General Motors Corp. is proposing a very different kind of "rebate" -- one it claims will be worth as much as $350 on future year cars if Congress rolls back controls on two major kinds of auto pollution.

Relaxing the auto emission standards for carbon monoxide and nitrogen oxides (NOx) would permit GM to remove several key pieces of pollution-control equipment installed on most 1981 and new, 1982 model-year cars, producing savings between $165 and $350 per car, GM said, promising to pass these to consumers.

GM is supported by the rest of the domestic auto industry and by President Reagan's new leaders at the Environmental Protection Agency, with both groups saying the changes would cause "relatively small" air-quality problems, if any.

But that claim was challenged at House hearings this week by an internal EPA staff report obtained by Rep. Henry Waxman, (D-Calif.), chairman of the health and environment subcommittee of the Energy and Commerce Committee.

Speaking for the administration, Kathleen M. Bennett, an EPA assistant administrator, told the subcommittee Wednesday that most areas of the country comply with the health-based air quality standard for NOx, and "the remaining problems are limited in number and relatively small."

The "draft" EPA staff analysis, which Bennett said she had not seen, warned that although assessments of the future NOx problem are very uncertain, the "best single" forecast indicates widespread violation of the health-based NOx limits in more than a dozen of the largest cities by the end of this century, with the problem worsening with each year.

"In other words, not only must the auto standard not be relaxed, but the other NOx standards for light and heavy trucks must be made more stringent," concluded the study, prepared by EPA's senior technical experts.

The auto industry's campaign for lighter pollution standards also is opposed by a group of companies that manufacture the sophisticated catalytic converters now used to break up carbon monoxide and nitrogen oxides into harmless exhaust gasses.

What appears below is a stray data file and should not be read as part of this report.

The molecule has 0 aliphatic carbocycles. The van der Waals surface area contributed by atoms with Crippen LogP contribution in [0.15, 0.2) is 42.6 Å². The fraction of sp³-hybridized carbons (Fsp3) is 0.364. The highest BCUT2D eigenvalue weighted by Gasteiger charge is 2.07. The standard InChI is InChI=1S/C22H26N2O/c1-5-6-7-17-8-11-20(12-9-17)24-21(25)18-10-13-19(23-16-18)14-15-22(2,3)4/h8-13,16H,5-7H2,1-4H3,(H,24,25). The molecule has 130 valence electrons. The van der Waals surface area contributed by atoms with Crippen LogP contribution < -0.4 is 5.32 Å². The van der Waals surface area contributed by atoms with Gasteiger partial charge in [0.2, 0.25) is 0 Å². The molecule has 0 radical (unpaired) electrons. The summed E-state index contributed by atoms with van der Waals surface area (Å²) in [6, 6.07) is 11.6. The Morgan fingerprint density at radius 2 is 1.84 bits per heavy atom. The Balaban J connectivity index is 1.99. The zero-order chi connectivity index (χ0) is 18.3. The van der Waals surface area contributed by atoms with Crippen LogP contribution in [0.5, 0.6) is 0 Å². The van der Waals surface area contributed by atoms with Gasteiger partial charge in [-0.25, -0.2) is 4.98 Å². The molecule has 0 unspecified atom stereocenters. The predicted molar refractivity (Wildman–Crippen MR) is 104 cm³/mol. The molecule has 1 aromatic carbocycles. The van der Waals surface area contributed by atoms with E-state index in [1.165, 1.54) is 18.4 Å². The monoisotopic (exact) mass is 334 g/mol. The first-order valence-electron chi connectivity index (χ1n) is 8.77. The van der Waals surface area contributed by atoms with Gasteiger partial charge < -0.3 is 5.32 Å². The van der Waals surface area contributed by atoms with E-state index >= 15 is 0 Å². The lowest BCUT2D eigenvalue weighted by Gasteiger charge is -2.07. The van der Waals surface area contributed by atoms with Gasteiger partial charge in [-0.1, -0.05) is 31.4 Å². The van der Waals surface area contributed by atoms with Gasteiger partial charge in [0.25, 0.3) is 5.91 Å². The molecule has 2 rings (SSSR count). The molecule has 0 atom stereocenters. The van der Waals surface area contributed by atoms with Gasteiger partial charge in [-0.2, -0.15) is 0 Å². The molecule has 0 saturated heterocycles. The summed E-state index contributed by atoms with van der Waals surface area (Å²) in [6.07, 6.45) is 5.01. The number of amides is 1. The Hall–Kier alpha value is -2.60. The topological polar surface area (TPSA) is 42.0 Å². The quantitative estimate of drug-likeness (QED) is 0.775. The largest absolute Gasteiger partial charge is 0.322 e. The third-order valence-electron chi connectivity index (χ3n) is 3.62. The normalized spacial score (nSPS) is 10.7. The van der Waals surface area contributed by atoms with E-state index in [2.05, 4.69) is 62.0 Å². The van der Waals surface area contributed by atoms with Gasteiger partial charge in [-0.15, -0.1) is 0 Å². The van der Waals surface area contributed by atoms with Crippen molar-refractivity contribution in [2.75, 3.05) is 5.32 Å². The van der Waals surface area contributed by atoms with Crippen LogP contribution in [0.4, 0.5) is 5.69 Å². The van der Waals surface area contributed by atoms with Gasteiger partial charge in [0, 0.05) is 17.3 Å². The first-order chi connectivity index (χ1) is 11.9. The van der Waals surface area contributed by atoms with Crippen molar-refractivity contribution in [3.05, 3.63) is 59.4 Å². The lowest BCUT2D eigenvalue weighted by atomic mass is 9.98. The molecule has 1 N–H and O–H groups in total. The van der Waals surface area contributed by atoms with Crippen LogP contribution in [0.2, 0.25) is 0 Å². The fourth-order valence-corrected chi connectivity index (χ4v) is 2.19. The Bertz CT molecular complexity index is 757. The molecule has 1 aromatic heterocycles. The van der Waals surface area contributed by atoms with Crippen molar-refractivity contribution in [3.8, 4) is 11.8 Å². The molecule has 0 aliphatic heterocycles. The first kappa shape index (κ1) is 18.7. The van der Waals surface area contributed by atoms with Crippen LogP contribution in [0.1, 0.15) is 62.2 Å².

The Manufacturers of Emission Controls Association, having hired several top EPA experts who left the agency after the Reagan administration took over, argue that rolling back existing standards would sacrifice needlessly the vital technological breakthroughs in pollution control and increase the risk of serious air pollution hazards in some of the nation's largest cities (while also doing these companies out of millions of dollars in equipment sales).

And so the stage is set for one of the most important regulatory battles of the year, with the auto industry and its allies pushing for immediate action, their opponents pushing back, and the congressional Democratic leadership eyeing the fight as a potent issue to use against President Reagan in the 1982 congressional elections.

The debate is sharpest over the control of nitrogen oxides, a byproduct of gasoline combustion that can injure the lungs and causes acid rain and smog.

The emission limits for NOx were tightened on the 1981 model year cars, requiring cars to discharge no more than one gram of NOx per mile instead of the 2-gram standard that applied to 1980 models.

This compelled several changes in control systems, particularly on larger cars, which increased vehicle costs by an average of $440, GM says.

If the NOx standard were rolled back, beginning with the 1983 models a year from now, auto manufacturers could remove an oxygen sensor, install a simpler carburetor than the current version that is run by a microcomputer, and return to a simpler, less expensive catalyst. On small cars the microcomputer might be removed.

These steps would save money, says John P. DeKany, a former top EPA official, now a consultant for the emissions controls manufacturers. But those systems are the key to future improvements in pollution control, performance and better gasoline mileage, he said.